As pro-wrestling might be usually associated with current pop-culture and the “city lights” of America, it is quite surprising that its origins date back to 19th-century Europe, where it was a popular form of entertainment. We could go back to Greco-Roman wrestling, or amateur wrestling as it’s called in the US, but that would be the aforementioned boring.

Never reaching the popularity it once had in Europe, it morphed into a cultural phenomenon in Northern America, Japan and Mexico. Where wrestling events can pull in audiences of over 50 000 spectators. Even 100 000 in the USA, or about 20 in a school gym, but that’s a different story. These numbers seem pretty high right? Well, wrestling has a tremendous amount of haters too. Surprisingly.

credit: wwe.comThe most usual negativity wrestling is blasted with is that: “Wrestling is fake! It’s a fake sport! It’s not even a sport!” Let me assure you, dear reader, pro-wrestling is not fake, just google “Mick Foley hell in a cell fall”. Did you? Cool, and yes he still lives and can walk. These people put their lives on the line every single night, basically like in every other sport. So, where’s the difference? My dearest of readers, pro-wrestling is not fake, it’s predetermined. Big difference.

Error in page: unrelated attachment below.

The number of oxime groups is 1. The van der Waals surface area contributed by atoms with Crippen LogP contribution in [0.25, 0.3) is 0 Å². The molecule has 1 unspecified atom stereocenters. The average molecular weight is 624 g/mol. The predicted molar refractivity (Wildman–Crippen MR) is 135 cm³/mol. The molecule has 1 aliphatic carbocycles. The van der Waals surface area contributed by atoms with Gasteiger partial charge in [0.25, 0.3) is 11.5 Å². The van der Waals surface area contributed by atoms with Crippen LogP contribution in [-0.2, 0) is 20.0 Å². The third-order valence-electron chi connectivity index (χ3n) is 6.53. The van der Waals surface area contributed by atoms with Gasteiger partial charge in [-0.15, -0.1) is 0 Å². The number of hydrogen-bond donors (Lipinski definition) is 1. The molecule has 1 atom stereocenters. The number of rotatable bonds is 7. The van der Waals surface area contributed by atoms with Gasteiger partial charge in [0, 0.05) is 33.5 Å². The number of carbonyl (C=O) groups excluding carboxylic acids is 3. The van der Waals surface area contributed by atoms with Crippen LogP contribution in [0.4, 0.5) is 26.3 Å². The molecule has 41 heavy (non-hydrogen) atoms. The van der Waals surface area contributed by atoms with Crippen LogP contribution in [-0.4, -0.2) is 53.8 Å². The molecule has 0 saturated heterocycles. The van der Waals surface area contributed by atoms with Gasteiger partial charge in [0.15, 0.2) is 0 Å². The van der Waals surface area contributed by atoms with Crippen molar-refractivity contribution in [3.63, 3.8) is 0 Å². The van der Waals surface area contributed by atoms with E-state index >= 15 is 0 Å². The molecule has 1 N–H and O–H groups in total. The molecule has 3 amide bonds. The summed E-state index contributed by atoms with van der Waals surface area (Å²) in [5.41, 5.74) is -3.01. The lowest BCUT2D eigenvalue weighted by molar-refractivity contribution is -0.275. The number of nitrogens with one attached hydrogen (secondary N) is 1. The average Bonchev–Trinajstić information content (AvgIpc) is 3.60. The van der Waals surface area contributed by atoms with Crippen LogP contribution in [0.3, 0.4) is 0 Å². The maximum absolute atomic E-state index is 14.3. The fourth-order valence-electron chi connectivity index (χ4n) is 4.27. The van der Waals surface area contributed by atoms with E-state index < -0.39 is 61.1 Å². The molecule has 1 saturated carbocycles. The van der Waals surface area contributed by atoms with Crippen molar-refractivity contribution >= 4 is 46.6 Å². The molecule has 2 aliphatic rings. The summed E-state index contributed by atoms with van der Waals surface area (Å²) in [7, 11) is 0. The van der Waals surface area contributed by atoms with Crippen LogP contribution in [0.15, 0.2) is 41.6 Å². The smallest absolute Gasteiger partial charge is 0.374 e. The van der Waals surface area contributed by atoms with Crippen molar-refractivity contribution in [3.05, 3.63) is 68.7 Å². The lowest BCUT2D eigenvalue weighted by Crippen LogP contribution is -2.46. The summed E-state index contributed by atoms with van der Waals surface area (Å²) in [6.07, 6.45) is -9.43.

In every promotion (that’s how wrestling companies are called), and there is a big bunch of them all over the world, there is a person referred to as the booker. He is basically in charge of the show, he determines who wins (or gets over in wrestling terms) and who loses. There are numerous factors that affect his decisions. Now people may think “Poor guy, coming out in front of these people knowing he’s gonna lose. Sad face.” Ultimately, it is true, that guy or woman (women’s wrestling is blooming in the US nowadays) knows he/she is going to lose, but almost every single time it has no effect on their performance. Because, to these individuals, there is no bigger privilege and joy than going out there and perform as best they can, and after a hard hitting match, when the fans are giving a standing ovation, there is no shame in losing, quite the opposite actually.